When reviewing the results of a capital budgeting process, directors and shareholders should acknowledge the tension, or conflict, that may naturally emerge between management and shareholders. Recall that, from the perspective of shareholders, systematic risk (the contribution of a given project to the overall risk of a diversified portfolio) is more relevant than absolute risk (the dispersion of potential outcomes on a standalone basis). Careers are not readily diversifiable, however; as a result, it may be natural for managers to evaluate a project from the perspective of absolute risk. In a private company, shareholder portfolio diversification may be limited, so the absolute risk perspective may well accord with the shareholders’ risk preferences. In any event, directors and shareholders need to be aware of the different risk perspectives and be able to reconcile them.
Topics for Board Discussion
Detailed capital budgeting is the responsibility of management; for significant projects, the board should evaluate management’s analysis and recommendations.
- What are the relevant cash inflows and outflows? The relevant cash flows for capital budgeting are those at the margin – what revenues will the company earn and costs will the company incur upon completion of this project that would not be earned/incurred in the absence of this project? For example, fixed operating costs that will be incurred whether or not the project is undertaken are not relevant to the capital budgeting decision.
- How are available capital projects ranked? Available capital for investment is always constrained at some level. Beyond a simple thumbs-up/thumbs-down evaluation of individual projects, how has management prioritized the available opportunities?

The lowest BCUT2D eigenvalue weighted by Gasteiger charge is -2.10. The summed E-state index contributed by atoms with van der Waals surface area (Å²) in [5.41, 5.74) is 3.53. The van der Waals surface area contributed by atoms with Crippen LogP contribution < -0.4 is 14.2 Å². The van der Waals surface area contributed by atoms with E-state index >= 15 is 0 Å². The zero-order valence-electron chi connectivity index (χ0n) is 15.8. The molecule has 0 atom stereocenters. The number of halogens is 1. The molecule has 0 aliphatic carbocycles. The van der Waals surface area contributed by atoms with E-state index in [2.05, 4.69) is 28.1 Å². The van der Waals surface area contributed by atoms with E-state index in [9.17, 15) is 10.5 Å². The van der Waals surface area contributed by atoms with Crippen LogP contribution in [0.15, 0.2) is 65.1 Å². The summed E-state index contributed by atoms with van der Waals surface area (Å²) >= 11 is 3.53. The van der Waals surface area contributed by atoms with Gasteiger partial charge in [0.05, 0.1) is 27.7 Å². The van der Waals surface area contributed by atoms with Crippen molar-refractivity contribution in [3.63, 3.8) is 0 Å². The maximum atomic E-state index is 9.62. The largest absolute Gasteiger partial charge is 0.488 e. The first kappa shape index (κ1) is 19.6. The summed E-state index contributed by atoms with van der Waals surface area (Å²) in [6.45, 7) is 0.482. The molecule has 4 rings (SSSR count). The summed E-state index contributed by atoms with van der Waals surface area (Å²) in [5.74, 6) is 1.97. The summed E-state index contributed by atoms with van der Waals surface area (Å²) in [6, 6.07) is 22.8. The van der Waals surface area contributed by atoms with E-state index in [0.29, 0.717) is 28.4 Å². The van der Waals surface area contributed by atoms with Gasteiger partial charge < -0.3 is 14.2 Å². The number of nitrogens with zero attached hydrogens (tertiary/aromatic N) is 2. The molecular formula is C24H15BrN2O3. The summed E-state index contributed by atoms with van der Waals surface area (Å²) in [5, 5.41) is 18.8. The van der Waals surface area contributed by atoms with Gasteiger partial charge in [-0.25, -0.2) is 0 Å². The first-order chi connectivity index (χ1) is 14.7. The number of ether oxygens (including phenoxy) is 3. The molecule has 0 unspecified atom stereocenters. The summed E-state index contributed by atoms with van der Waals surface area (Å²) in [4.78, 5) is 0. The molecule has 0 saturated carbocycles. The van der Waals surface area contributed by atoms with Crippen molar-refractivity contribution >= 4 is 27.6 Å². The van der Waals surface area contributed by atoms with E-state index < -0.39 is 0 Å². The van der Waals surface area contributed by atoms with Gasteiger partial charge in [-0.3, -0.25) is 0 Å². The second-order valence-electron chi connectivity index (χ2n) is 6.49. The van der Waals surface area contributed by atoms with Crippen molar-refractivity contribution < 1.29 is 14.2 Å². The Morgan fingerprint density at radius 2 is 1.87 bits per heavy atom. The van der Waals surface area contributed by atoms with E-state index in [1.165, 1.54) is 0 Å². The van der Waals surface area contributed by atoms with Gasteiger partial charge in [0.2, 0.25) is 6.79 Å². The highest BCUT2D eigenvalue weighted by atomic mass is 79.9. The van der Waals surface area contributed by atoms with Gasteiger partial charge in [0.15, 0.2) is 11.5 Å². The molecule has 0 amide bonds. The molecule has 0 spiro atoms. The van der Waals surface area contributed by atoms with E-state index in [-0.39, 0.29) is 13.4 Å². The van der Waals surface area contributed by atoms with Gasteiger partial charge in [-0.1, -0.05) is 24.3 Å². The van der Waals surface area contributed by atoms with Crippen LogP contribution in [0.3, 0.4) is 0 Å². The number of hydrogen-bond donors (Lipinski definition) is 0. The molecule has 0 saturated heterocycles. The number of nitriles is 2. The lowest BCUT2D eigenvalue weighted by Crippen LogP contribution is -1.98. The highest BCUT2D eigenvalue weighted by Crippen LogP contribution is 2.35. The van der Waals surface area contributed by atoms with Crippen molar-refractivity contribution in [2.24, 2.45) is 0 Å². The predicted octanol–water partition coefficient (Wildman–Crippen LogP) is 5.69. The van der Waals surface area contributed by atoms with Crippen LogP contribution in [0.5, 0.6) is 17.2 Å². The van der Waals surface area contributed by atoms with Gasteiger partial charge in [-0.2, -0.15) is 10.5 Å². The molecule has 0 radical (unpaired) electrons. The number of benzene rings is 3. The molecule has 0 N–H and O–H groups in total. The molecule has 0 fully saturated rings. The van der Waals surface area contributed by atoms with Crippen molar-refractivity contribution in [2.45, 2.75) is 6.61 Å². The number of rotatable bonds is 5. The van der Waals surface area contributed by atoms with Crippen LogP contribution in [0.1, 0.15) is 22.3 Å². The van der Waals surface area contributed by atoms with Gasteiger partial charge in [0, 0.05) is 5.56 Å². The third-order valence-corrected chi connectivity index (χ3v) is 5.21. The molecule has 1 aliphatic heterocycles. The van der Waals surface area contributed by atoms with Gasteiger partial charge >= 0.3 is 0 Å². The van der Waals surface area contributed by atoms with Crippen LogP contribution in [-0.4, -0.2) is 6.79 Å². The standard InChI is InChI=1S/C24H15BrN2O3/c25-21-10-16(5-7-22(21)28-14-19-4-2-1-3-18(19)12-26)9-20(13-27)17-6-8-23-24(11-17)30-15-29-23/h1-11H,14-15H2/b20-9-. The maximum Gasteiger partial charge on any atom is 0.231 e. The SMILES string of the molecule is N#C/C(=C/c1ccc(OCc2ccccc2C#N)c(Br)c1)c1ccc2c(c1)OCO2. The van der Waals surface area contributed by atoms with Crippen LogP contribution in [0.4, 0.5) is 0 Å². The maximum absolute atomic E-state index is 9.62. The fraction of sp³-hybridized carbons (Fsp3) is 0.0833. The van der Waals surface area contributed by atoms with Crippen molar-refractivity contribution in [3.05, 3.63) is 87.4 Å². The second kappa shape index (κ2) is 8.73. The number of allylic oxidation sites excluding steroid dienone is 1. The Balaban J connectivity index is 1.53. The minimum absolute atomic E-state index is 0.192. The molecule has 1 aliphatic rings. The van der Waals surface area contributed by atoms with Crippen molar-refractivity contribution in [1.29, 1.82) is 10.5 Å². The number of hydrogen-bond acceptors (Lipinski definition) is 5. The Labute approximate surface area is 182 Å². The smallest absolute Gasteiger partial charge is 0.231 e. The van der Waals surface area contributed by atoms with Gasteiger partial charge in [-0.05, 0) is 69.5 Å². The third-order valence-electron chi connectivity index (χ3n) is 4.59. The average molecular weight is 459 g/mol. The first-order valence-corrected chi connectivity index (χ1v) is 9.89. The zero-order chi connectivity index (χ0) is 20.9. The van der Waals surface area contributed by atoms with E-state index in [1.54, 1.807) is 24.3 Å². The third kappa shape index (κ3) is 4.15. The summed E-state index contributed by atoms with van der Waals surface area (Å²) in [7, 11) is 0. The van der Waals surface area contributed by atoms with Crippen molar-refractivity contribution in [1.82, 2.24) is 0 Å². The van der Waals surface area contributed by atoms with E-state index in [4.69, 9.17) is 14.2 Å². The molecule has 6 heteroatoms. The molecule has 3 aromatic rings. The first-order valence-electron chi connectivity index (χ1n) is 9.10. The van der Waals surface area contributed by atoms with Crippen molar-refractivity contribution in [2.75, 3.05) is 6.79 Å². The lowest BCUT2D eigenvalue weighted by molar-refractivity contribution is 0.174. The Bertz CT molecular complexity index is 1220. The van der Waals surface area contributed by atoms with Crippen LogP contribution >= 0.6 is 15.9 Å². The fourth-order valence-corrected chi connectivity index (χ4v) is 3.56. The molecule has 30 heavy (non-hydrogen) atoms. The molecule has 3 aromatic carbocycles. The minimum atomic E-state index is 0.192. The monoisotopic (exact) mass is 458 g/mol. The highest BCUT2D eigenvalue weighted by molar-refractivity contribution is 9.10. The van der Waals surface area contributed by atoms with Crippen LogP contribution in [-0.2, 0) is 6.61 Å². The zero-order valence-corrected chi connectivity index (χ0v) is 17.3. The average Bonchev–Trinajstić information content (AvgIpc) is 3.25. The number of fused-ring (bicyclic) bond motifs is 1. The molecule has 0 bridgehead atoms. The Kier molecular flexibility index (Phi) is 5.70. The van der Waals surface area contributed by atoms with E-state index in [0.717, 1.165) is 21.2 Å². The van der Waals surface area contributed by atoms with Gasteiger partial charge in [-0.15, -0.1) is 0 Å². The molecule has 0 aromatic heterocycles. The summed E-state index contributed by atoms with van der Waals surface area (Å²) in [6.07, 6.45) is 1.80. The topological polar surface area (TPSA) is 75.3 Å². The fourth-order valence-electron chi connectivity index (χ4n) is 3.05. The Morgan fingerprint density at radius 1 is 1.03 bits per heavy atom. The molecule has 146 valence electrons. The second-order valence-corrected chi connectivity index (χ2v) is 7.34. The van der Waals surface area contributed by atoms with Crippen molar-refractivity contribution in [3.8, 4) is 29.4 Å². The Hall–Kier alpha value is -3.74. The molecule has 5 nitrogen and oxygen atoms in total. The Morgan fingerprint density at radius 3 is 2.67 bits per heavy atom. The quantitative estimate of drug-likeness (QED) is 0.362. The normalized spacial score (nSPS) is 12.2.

- What non-financial constraints does the company face? In addition to limited financial resources, companies have limited managerial, human capital, and other resources. Will undertaking the proposed capital project violate any of the non-financial constraints? If so, do the relevant cash flows include the financial cost of dealing with such constraints?
- What is the strategic rationale for the proposed project? With the “right” inputs, a capital budgeting spreadsheet can always generate a positive net present value. Going beyond the mere numbers, does management have a compelling strategic narrative for why the project “fits”? Is the project an extension of the company’s current strategy, or does it supplement or reverse the strategy in some way? How does the project contribute to efforts to differentiate the company from competitors?
- What returns have prior projects earned? In a strict sense, historical results are not relevant to the capital budgeting decision. However, a program for monitoring actual performance relative to projections on prior projects is a key element of a sustainable capital investment process, highlighting potential “blind spots” or biases with regard to the projected financial results for the project under consideration. Capital projects that increase the size of the company may be attractive to management without being beneficial to shareholders. A process of calculating realized returns on projects can help ward off capital project bloat.